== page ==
When Heather Vance, an employee at the Sebree Subway, stepped outside to take a fifteen minute break on Thursday afternoon, she had no idea that her actions over the next few moments would change someone else’s life forever. But that was exactly what happened.
According to Sebree Police Chief William Braden, it was another average day in the city of Sebree. Semi trucks and other traffic heading north and south on US 41 passes in a never ended flow of vehicles. CSX trains blew threw town on the rail line located around three hundred yards away. Customers came and went from Subway, the tobacco shop and the bank just like they did every other day.
Upon seeing a city employee and an inmate spraying weeds, Braden pulled into a nearby parking lot for a chat. As the the chief was talking with the city worker, Vance caught his attention.
“She said, ‘Did you hear that? Someone was yelling for help,’ ” Braden said.
Chief Braden had not heard anything. Neither had the city employee he was talking to or the inmate that was working with him. In fact, it seemed that none of the customers coming in and out of the businesses in the area had heard anything either.
Vance, however, was adament that she had heard someone calling for help, so Braden and the city employee went to investigate.
Some 300 yards, or the length of three football fields away, a man was found laying on the ground in a creek bed beneath the train trestle. He was weak and was suffering from a very severely injured leg.
Between Vance’s location and the injured man was not just a distance of 300 yards, but two tree lines, a field and a busy highway. Still, she had managed to hear the call for help.
A fateful decision
On Thursday morning, a man that authorities have declined to name set out on foot for the city of Henderson. While neither his name or where he was from has been released, Braden did say that the man was not from Webster County.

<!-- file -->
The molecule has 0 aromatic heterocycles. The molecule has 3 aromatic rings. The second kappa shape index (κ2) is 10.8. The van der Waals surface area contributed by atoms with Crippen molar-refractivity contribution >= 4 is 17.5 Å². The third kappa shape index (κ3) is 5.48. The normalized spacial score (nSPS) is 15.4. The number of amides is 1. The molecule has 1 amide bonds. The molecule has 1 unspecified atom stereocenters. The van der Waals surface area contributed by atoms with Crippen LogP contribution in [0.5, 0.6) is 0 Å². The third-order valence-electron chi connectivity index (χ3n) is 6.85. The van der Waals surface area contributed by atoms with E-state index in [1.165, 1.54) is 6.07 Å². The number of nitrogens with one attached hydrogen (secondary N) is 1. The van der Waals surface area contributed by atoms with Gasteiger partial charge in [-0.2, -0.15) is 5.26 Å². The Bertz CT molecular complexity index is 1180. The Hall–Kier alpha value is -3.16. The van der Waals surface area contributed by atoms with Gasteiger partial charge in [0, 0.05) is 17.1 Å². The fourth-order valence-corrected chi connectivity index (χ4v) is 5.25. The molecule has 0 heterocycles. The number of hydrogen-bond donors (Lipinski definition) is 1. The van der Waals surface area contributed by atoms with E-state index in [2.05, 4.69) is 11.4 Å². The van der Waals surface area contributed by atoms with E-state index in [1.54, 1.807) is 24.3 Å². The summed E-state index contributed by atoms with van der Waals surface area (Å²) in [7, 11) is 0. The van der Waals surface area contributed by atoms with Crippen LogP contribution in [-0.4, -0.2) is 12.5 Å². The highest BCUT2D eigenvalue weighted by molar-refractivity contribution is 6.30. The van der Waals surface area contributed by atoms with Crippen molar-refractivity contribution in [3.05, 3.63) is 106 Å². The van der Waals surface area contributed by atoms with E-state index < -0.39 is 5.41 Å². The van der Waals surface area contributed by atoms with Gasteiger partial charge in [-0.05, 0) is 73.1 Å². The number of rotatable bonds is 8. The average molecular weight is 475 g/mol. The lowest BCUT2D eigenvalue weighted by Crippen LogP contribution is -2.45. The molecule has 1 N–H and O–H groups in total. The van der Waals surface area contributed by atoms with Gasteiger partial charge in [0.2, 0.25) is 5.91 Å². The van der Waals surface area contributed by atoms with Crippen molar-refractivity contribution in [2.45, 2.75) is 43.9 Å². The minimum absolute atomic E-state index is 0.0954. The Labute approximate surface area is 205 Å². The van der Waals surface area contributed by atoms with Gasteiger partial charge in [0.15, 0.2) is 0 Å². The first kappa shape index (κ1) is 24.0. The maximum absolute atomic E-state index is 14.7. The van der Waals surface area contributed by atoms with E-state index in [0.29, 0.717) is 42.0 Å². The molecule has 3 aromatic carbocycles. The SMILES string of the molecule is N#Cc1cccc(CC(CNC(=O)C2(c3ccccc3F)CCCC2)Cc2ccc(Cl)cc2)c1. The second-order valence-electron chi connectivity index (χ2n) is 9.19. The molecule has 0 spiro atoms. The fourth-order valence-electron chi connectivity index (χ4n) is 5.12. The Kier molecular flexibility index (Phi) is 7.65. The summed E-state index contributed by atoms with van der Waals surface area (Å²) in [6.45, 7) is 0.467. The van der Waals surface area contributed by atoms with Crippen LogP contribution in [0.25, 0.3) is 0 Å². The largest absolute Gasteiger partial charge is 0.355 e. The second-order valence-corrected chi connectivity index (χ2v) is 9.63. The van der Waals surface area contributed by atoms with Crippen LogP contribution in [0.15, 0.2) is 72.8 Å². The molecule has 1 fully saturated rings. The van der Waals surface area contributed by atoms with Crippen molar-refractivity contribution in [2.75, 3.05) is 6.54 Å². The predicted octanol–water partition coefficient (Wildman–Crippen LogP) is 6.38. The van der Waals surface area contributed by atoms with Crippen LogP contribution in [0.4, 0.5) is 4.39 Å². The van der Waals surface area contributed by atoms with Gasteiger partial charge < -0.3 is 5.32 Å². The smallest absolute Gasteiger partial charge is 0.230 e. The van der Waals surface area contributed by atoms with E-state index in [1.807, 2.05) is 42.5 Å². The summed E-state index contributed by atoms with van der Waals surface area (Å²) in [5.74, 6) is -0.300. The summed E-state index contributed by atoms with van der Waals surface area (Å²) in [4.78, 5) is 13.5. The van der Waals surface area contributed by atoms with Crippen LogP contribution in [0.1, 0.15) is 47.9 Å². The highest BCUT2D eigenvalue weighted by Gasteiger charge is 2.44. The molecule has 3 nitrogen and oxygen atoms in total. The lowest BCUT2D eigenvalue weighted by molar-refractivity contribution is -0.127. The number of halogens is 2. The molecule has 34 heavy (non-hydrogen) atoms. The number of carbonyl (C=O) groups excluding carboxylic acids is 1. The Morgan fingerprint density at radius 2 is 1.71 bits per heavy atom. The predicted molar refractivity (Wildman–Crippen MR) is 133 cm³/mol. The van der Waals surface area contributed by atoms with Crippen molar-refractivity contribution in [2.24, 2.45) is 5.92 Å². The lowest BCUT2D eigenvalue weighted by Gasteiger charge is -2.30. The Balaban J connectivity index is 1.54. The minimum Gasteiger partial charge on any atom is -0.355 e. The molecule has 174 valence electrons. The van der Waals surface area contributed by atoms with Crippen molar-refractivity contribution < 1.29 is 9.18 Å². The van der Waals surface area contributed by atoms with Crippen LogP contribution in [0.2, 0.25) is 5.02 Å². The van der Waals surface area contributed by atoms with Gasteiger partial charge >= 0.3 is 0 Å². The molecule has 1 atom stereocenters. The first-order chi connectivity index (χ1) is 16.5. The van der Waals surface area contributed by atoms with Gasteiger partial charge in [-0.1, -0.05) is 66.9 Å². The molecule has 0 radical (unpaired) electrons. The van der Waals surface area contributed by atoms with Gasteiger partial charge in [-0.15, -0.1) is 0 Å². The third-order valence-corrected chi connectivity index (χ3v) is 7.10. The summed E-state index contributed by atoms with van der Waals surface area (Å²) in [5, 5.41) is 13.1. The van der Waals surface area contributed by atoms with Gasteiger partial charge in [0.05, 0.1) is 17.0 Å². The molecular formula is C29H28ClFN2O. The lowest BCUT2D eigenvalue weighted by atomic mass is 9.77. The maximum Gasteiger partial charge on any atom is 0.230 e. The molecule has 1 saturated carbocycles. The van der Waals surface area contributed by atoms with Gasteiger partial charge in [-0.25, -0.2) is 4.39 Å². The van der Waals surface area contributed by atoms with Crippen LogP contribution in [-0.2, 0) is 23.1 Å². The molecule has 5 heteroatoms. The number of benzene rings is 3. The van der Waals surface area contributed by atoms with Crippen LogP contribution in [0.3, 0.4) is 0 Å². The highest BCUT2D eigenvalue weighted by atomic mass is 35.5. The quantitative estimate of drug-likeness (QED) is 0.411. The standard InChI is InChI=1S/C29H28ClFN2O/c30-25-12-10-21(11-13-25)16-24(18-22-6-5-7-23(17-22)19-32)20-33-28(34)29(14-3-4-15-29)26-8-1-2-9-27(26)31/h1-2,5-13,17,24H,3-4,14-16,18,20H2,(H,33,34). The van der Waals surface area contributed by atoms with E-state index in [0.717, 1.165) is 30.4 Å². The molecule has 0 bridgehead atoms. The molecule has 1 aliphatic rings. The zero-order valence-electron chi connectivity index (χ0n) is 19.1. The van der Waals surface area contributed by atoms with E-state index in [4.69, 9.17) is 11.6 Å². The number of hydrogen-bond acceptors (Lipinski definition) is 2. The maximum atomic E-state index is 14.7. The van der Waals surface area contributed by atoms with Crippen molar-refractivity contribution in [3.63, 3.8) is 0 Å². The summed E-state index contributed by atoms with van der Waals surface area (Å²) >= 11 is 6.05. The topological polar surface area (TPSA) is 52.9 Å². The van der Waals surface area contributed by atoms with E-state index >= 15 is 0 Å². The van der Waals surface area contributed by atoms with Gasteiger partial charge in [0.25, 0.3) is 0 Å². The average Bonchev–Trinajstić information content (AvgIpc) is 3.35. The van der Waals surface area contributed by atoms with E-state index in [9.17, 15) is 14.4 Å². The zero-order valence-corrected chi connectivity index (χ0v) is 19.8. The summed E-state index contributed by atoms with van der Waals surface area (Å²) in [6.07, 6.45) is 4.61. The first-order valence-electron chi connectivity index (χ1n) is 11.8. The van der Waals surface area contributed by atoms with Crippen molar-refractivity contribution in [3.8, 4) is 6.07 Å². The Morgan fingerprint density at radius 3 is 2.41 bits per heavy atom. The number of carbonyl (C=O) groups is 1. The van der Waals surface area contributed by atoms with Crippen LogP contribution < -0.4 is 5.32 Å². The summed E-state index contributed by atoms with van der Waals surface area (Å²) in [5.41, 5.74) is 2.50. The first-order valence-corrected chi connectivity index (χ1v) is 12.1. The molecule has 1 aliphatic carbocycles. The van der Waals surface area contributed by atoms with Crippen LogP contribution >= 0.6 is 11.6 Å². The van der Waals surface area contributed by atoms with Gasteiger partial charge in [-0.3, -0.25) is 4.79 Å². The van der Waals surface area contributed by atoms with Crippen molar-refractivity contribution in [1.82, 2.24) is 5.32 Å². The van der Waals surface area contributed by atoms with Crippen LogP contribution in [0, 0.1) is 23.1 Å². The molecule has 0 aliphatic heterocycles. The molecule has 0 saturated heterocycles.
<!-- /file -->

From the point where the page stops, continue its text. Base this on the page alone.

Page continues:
“He told me that because of the traffic on US 41, he thought that heading north on the railroad would be safer,” Braden said.
So instead of facing the constant flow of traffic on the highway, the traveler set out on foot along the CSX railroad main line. However, he did not get far from Sebree before tragedy hit.
In a scene straight out of the classic movie “Stand By Me”, as he started across the railroad trestle over Mock Roy Creek, a train appeared in the distance. Unlike teenage Will Wheaton and Jerry O’Connel, this traveler decided not to make a run for it, opting instead to get out of the way.
According to Braden, however, its believed that as he tried to get out of the way, weight in his backpack shifted, causing the man to lose his footing. Instead of safely stepping out of the way, he toppled over the side of the bridge and landed on his leg.
Unable to either walk or crawl, authorities say the man lay on the ground in the Mock Roy Creek bed yelling for help for around two and a half hours.
“If this had happened a week earlier when it was raining, he probably would n’thave made it,” said Braden. “The water in that creek can get deep.”
Braden also speculated that due to the severity of the man’s injuries, he likely would have gone into shock if he had been stuck there over night, when temperatures dropped into the 50s.
By the time the injured man had been located and rescued, Vance had already left for the day, unaware that she had saved a man’s life.
On Friday, Chief Braden surprised Vance by showing up at Subway prior to the start of her shift to present her with a Chief of Police Civilian Commendation.
“If not for Heather Vance’s quick and decisive actions to notify law enforcement, the subject’s cries for help mat have gone unnoticed,” Braden read from a prepared statement. “The subject told responding officers that he had just said a prayer for someone to hear his cries for help when he heard the voices of first responders calling out to him to pinpoint his location.
“I want to extend a commendation to Heather Vance who without hesitation took immediate action and became a hero to a man who by his own admission had been praying for someone to hear his cries. Our town of Sebree is small, and our resources are limited, but with eyes and ears of the willing public working together, we can make our small town’s resources stretch much further.”
Contact Matt Hughes at firstname.lastname@example.org or 270-667-2069